Variable importances

Variable importance (also known as feature importance) is a score that indicates how "important" a feature is to the model. For example, if for a given model with two input features "f1" and "f2", the variable importances are {f1=5.8, f2=2.5}, then the feature "f1" is more "important" to the model than feature "f2". As with other machine learning models, variable importance is a simple way to understand how a decision tree works.

You can apply model agnostic variable importances such as permutation variable importances, to decision trees.

Decision trees also have specific variable importances, such as:

  • The sum of the split score with a given variable.
  • The number of nodes with a given variable.
  • The average depth of the first occurrence of a feature across all the tree paths.

Variable importances can differ by qualities such as:

  • semantics
  • scale
  • properties

Furthermore, variable importances provide different types of information about:

  • the model
  • the dataset
  • the training process

For example, the number of conditions containing a specific feature indicates how much a decision tree is looking at this specific feature, which might indicate variable importance. After all, the learning algorithm would not have used a feature in multiple conditions if it did not matter. However, the same feature appearing in multiple conditions might also indicate that a model is trying but failing to generalize the pattern of a feature. For example, this can happen when a feature is just an example identifier with no information to generalize.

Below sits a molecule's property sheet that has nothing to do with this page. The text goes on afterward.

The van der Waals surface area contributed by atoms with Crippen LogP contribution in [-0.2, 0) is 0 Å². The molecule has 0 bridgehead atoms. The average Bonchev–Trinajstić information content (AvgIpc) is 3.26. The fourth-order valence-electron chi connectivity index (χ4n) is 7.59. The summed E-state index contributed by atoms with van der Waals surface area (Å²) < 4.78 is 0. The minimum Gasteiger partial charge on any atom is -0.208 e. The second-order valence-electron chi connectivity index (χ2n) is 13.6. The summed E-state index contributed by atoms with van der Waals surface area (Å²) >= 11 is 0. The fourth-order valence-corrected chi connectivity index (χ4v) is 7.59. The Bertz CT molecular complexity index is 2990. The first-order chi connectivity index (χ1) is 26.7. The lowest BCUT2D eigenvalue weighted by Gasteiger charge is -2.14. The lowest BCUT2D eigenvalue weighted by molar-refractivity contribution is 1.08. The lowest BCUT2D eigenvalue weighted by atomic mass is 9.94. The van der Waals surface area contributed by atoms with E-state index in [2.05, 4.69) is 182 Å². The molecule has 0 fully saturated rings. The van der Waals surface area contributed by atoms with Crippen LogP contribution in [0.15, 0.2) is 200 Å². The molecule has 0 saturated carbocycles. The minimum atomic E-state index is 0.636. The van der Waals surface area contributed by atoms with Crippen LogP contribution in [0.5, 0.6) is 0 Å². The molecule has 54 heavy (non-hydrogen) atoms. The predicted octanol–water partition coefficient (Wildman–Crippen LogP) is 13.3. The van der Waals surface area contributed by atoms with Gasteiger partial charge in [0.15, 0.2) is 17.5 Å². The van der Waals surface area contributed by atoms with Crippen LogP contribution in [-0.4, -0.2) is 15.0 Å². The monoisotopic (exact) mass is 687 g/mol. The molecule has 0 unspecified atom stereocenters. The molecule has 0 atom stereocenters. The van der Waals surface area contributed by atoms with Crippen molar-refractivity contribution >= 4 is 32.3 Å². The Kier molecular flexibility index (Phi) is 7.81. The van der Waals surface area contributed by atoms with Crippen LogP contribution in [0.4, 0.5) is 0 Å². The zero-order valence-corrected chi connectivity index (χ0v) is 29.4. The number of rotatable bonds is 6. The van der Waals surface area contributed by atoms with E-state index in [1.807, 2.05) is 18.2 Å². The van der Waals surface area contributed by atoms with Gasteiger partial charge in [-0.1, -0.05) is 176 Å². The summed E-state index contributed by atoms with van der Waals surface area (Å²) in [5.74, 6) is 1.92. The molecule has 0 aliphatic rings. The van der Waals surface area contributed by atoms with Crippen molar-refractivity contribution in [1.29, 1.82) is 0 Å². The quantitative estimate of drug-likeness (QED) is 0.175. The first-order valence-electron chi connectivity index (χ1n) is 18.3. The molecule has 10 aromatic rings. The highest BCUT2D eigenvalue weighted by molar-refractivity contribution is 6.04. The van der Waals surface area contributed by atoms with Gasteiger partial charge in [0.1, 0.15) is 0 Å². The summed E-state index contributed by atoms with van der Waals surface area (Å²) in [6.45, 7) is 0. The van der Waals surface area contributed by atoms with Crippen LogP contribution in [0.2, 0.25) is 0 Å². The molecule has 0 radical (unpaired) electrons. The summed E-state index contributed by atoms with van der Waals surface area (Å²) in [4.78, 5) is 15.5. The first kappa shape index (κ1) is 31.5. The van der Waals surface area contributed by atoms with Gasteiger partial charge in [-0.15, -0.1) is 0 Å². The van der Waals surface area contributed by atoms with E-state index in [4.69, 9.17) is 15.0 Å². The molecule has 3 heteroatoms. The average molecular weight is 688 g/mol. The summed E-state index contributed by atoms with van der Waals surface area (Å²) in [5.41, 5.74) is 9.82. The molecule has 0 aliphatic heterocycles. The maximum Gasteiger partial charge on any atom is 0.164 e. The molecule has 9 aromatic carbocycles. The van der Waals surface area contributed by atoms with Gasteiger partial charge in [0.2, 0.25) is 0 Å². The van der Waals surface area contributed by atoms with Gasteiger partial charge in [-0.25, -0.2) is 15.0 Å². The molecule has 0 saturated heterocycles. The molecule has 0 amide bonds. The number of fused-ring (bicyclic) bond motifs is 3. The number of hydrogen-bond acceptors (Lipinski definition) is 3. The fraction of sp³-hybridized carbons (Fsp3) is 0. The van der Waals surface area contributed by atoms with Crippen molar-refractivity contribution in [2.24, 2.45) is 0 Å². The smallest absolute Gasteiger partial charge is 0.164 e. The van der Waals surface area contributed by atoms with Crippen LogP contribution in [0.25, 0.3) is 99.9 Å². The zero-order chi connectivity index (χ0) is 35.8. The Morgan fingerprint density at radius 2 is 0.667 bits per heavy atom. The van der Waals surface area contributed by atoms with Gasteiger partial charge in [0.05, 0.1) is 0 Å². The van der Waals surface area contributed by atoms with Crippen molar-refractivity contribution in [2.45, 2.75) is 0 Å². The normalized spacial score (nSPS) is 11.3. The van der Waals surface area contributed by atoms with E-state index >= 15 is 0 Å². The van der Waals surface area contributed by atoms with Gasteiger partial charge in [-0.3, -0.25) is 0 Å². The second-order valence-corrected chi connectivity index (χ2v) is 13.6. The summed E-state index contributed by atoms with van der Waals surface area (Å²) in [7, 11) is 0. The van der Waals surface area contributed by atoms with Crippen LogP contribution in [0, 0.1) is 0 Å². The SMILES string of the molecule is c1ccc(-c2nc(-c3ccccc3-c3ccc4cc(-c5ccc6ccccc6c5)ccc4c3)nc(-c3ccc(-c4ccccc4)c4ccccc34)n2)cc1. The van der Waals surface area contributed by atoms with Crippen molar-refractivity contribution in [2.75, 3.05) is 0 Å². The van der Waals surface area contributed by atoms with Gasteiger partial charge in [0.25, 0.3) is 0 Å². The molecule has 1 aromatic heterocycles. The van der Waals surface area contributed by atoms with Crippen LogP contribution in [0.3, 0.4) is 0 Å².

On the other hand, a high value for a high permutation variable importance indicates that removing a feature hurts the model, which is an indication of variable importance. However, if the model is robust, removing any one feature might not hurt the model.

Because different variable importances inform about different aspects of the models, looking at several variable importances at the same time is informative. For example, if a feature is important according to all the variable importances, this feature is likely important. As another example, if a feature has a high "number of nodes" variable importance and a small "permutation" variable importance, then this feature might be hard to generalize and can hurt the model quality.

YDF Code
In YDF, you can see the variable importance of a model by calling model.describe() and looking at the "variable importance" tab. See the Model understanding tutorial for more details.